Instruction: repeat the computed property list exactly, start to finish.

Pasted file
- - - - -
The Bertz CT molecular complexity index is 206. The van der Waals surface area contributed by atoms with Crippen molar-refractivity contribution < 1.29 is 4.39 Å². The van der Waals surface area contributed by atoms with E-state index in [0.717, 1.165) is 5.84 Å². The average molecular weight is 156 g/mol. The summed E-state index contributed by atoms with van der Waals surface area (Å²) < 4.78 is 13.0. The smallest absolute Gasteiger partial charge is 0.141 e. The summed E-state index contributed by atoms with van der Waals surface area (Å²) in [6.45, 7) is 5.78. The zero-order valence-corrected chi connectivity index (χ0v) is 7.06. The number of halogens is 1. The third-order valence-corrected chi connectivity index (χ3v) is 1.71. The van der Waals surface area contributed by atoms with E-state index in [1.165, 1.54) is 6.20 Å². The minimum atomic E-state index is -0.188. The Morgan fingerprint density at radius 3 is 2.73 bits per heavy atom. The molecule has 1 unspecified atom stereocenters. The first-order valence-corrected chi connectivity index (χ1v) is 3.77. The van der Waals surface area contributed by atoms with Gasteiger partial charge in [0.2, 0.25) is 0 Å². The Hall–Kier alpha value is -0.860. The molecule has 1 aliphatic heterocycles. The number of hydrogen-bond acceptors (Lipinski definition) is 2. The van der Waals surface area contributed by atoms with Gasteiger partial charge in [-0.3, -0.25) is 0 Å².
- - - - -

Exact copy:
The Bertz CT molecular complexity index is 206. The van der Waals surface area contributed by atoms with Crippen molar-refractivity contribution < 1.29 is 4.39 Å². The van der Waals surface area contributed by atoms with E-state index in [0.717, 1.165) is 5.84 Å². The average molecular weight is 156 g/mol. The summed E-state index contributed by atoms with van der Waals surface area (Å²) < 4.78 is 13.0. The smallest absolute Gasteiger partial charge is 0.141 e. The summed E-state index contributed by atoms with van der Waals surface area (Å²) in [6.45, 7) is 5.78. The zero-order valence-corrected chi connectivity index (χ0v) is 7.06. The number of halogens is 1. The third-order valence-corrected chi connectivity index (χ3v) is 1.71. The van der Waals surface area contributed by atoms with E-state index in [1.165, 1.54) is 6.20 Å². The minimum atomic E-state index is -0.188. The Morgan fingerprint density at radius 3 is 2.73 bits per heavy atom. The molecule has 1 unspecified atom stereocenters. The first-order valence-corrected chi connectivity index (χ1v) is 3.77. The van der Waals surface area contributed by atoms with Gasteiger partial charge in [0.2, 0.25) is 0 Å². The Hall–Kier alpha value is -0.860. The molecule has 1 aliphatic heterocycles. The number of hydrogen-bond acceptors (Lipinski definition) is 2. The van der Waals surface area contributed by atoms with Gasteiger partial charge in [-0.3, -0.25) is 0 Å².